(3.)IN our opinion there is no substance in any of the contentions raised by the learned counsel for the Revenue. It is true that a HUF, which consists of all persons lineally descended from a common ancestor and includes their wives and unmarried daughters, and the Hindu coparcenary, which is a narrower body within the joint family consisting of persons, who acquire by birth an interest in the joint or coparcenary property, are creatures of law and cannot be created by act of parties save in so far that by adoption a stranger may be introduced as a member thereof. It must, however, he remembered that a joint Hindu family springs from a Hindu male and every Hindu male can be the stock of a fresh descent constituting a joint Hindu family or a Hindu coparcenary. Where from a Hindu male a joint Hindu family springs into existence, this family goes on having its different branches and sub-branches. Each branch starts with the male descendant of the common ancestor and each sub-branch with the male descendant of the head of the branch. While the entire group proceeding from the common ancestor with its several branches and sub-branches in the normal undivided state is a Hindu joint family, each of the branches of each of the sub-branches again is a Hindu joint family according to the concept of a joint family under the Hindu law. It is, therefore, possible for a main HUF to be composed of a large number of branch families, each of the branches itself being a Hindu joint family and so also the sub-branches of those branches. As to the property possessed by the Hindu family, property may be possessed by the entire family in which members of the family have interest by birth. INdividual members of the family again may possess property, which belongs to them separately as distinct from the joint family of which they are members. Where a Hindu joint family consists of branch families it may also be that each of the branch families may possess property which constitutes the joint family property of that branch alone and in which the other branches or the main Hindu family as such have no right or interest. That such is the position under the Hindu law is clearly pointed out in Sudarsanam Maistri vs. Narasimhulu Maistri (1901) ILR 25 (Mad) 149. Bhashyam Ayyangar, J. dealing with the principles of Hindu law bearing on the conception of the Hindu joint family observed as follows :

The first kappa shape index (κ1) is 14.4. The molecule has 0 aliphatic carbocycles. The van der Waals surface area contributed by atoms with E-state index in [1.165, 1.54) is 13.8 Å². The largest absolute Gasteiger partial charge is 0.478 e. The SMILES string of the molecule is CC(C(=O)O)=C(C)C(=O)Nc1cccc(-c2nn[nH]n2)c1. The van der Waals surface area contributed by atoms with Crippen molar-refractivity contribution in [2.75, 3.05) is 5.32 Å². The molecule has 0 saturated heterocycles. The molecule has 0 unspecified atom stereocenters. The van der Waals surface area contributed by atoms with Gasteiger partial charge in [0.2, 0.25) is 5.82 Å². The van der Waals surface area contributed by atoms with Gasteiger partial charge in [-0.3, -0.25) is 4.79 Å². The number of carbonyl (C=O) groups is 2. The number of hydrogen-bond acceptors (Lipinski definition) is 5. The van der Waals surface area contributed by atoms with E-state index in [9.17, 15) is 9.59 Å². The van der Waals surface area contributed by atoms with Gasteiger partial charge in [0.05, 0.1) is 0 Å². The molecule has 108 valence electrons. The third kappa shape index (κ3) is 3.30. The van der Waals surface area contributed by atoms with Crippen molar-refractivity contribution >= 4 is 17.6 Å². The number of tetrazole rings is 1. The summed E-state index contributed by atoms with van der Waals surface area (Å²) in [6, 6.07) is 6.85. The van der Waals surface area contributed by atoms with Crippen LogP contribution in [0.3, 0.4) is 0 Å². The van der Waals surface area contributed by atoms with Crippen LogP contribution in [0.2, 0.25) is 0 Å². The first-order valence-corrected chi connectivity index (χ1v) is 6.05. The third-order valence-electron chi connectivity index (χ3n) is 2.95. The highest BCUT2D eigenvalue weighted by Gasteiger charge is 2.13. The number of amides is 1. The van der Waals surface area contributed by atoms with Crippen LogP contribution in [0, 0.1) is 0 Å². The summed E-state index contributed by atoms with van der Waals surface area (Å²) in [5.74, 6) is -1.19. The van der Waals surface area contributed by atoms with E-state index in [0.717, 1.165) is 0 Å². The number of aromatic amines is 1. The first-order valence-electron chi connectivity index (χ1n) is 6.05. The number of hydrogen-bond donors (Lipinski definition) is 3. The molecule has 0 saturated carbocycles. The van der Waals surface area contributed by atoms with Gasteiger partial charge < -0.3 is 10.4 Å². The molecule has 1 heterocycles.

"The Mitakshara doctrine of joint family property is founded upon the existence of an undivided family, as a corporate body.... and the possession of property by such corporate body. The first requisite therefore is the family unit; and the possession by it of property is the second requisite."